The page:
Let the information come to you
As healthcare and pharmaceutical communication rapidly adapts to changes in regulations and best practices, it is increasingly important to keep abreast of the latest news and events, along with general information sources – as soon as they are published on the Internet. You may already have a good handle on information techniques using RSS, alerts, and mentions, in which case you may not need to read this ‘how-to’ article.
However, with so many new tools and techniques emerging everyday, its always good to see if you can pick up anything new. I’m totally immersed in this world, and yet just the other day I discovered a fantastic new tool which makes it even easier to know what people are ‘asking’ about the pharmaceutical brands that I am watching.
Sometimes it is the not so significant day-to-day changes and lessons being observed and learned through social media, which can be a trigger for implementing new creative and effective communications initiatives in your own organisation.
Isn’t this ‘social media’ considered dangerous territory for Pharmaceutical companies?
While it is true that the rules of two-way social media engagement are not fully specified for pharmaceutical communications teams online, there is of course no regulation to prevent the use of these tools for understanding customer sentiment.
More importantly, it is now possible to be a leader within your field if you have taken a small amount of time to seek out and configure your sources so that you are the one continuously known for having your ‘finger on the pulse’, thanks to your real-time streams of information.
Have you heard of RSS? I know, it is one of those ‘geeky’ technology terms which in themselves can be enough to prevent the uptake of useful services, just because they sound complicated. The good news is, for all the ‘tech-talk’, this is remarkably simple to get into.
You see, the power of the Internet is in the sheer quantity of resources and information that are available. Unfortunately it is this same vastness of information which can make a simple search in your favourite search engine seem overwhelming, especially when there are so many results which don’t have the exact focus you are looking for.
So rather than ‘searching’ for information, I personally let the information come to me.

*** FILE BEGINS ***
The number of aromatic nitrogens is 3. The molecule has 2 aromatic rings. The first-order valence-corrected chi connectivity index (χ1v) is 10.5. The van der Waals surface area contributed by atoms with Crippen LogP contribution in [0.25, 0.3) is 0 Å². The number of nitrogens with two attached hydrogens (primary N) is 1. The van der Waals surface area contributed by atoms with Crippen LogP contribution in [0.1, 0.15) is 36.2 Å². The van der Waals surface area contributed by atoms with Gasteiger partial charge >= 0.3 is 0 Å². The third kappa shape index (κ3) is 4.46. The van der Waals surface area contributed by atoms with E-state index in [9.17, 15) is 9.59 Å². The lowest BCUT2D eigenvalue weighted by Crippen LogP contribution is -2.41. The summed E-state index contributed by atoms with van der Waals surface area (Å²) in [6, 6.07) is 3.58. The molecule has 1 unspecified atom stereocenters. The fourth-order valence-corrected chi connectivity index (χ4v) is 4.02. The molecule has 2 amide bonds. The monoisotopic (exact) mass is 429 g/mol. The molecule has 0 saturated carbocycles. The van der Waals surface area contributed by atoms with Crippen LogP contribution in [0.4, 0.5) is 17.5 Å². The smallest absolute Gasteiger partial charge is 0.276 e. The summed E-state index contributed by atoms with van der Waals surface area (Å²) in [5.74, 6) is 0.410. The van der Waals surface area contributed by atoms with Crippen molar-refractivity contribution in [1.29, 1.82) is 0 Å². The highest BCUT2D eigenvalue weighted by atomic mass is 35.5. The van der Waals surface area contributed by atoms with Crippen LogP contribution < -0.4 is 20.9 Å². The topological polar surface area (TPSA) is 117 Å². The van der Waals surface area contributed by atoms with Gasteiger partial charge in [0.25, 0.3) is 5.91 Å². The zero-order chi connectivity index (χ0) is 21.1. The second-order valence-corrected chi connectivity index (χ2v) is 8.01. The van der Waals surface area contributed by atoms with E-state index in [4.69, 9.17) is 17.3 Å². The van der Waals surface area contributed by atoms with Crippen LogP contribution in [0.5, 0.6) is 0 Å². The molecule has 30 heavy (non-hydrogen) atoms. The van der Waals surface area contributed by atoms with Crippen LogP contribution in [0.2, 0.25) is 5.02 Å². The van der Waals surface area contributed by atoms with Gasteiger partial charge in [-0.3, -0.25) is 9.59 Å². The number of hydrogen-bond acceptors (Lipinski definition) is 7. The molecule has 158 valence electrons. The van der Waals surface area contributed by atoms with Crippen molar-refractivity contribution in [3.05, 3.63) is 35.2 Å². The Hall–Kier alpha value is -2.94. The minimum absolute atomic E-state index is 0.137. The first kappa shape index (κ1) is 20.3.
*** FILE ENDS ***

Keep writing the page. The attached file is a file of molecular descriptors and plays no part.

This simple paradigm shift is essentially what RSS and social media can do for you too.
OK, I’m interested, so how do I set up my information sources?
There are a number of tools which are free to use, and may already be available through a profile or account that you are using.
For example, Google Reader is a simple tool for collecting and sorting the breaking stories from multiple sources. If you have a Google Mail account already, you can simply visit the reader website and log-in to start using the service. If not, you may wish to create a log-in username and password.
You could also use your browser, or one of many other tools that can understand RSS. It is worth mentioning that you may come across more ‘geek-talk’, about ATOM, XML, and so on, but you really don’t need to worry about understanding all that. Just choose one and you are ready to start.
I personally choose Google Reader to manage my interests in work related ‘blogs’, news sources, updates on events, and to occasionally discover other people that are interested in the same things as me, or to have conversation about topics.
Make it personal, for my interests are not your interests
Given that you are interested in healthcare, you can browse to find what are called ‘feeds’ (which just means ‘information streams’) that you may want to read or ‘digest’ every day, or every week, or whenever you have time to take a look.
When you find a ‘stream’ or ‘feed’ that looks like it has regularly interesting content, you may wish to ‘subscribe’ or ‘follow’ that information source. Perhaps you would also like to give the stream a ‘tag’ or organise it into a folder for convenience.